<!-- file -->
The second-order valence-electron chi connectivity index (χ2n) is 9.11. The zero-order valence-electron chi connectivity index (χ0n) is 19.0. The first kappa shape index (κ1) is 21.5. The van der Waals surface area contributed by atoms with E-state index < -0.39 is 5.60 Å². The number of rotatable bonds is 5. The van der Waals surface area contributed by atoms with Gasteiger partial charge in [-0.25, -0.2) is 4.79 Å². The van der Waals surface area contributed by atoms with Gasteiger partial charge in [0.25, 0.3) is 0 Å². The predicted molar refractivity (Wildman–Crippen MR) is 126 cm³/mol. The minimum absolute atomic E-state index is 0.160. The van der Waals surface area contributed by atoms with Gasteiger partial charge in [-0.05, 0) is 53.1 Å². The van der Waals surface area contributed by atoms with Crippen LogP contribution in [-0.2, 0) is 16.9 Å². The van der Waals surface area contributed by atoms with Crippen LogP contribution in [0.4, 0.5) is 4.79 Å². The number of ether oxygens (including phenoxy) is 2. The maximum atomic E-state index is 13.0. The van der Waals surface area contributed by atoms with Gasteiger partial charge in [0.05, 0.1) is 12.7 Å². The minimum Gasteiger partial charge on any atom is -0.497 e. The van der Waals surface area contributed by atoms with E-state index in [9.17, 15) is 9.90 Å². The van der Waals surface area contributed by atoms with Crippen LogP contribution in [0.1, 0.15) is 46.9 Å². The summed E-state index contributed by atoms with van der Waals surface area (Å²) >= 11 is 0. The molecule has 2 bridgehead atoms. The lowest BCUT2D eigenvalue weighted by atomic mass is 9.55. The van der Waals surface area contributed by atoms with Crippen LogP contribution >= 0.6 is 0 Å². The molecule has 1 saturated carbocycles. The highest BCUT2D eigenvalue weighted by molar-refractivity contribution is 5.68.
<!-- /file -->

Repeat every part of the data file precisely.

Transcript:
The second-order valence-electron chi connectivity index (χ2n) is 9.11. The zero-order valence-electron chi connectivity index (χ0n) is 19.0. The first kappa shape index (κ1) is 21.5. The van der Waals surface area contributed by atoms with E-state index < -0.39 is 5.60 Å². The number of rotatable bonds is 5. The van der Waals surface area contributed by atoms with Gasteiger partial charge in [-0.25, -0.2) is 4.79 Å². The van der Waals surface area contributed by atoms with Gasteiger partial charge in [0.25, 0.3) is 0 Å². The predicted molar refractivity (Wildman–Crippen MR) is 126 cm³/mol. The minimum absolute atomic E-state index is 0.160. The van der Waals surface area contributed by atoms with Gasteiger partial charge in [-0.05, 0) is 53.1 Å². The van der Waals surface area contributed by atoms with Crippen LogP contribution in [-0.2, 0) is 16.9 Å². The van der Waals surface area contributed by atoms with Crippen LogP contribution in [0.4, 0.5) is 4.79 Å². The number of ether oxygens (including phenoxy) is 2. The maximum atomic E-state index is 13.0. The van der Waals surface area contributed by atoms with Gasteiger partial charge in [0.05, 0.1) is 12.7 Å². The minimum Gasteiger partial charge on any atom is -0.497 e. The van der Waals surface area contributed by atoms with E-state index in [9.17, 15) is 9.90 Å². The van der Waals surface area contributed by atoms with Crippen LogP contribution in [0.1, 0.15) is 46.9 Å². The summed E-state index contributed by atoms with van der Waals surface area (Å²) >= 11 is 0. The molecule has 2 bridgehead atoms. The lowest BCUT2D eigenvalue weighted by atomic mass is 9.55. The van der Waals surface area contributed by atoms with Crippen LogP contribution >= 0.6 is 0 Å². The molecule has 1 saturated carbocycles. The highest BCUT2D eigenvalue weighted by molar-refractivity contribution is 5.68.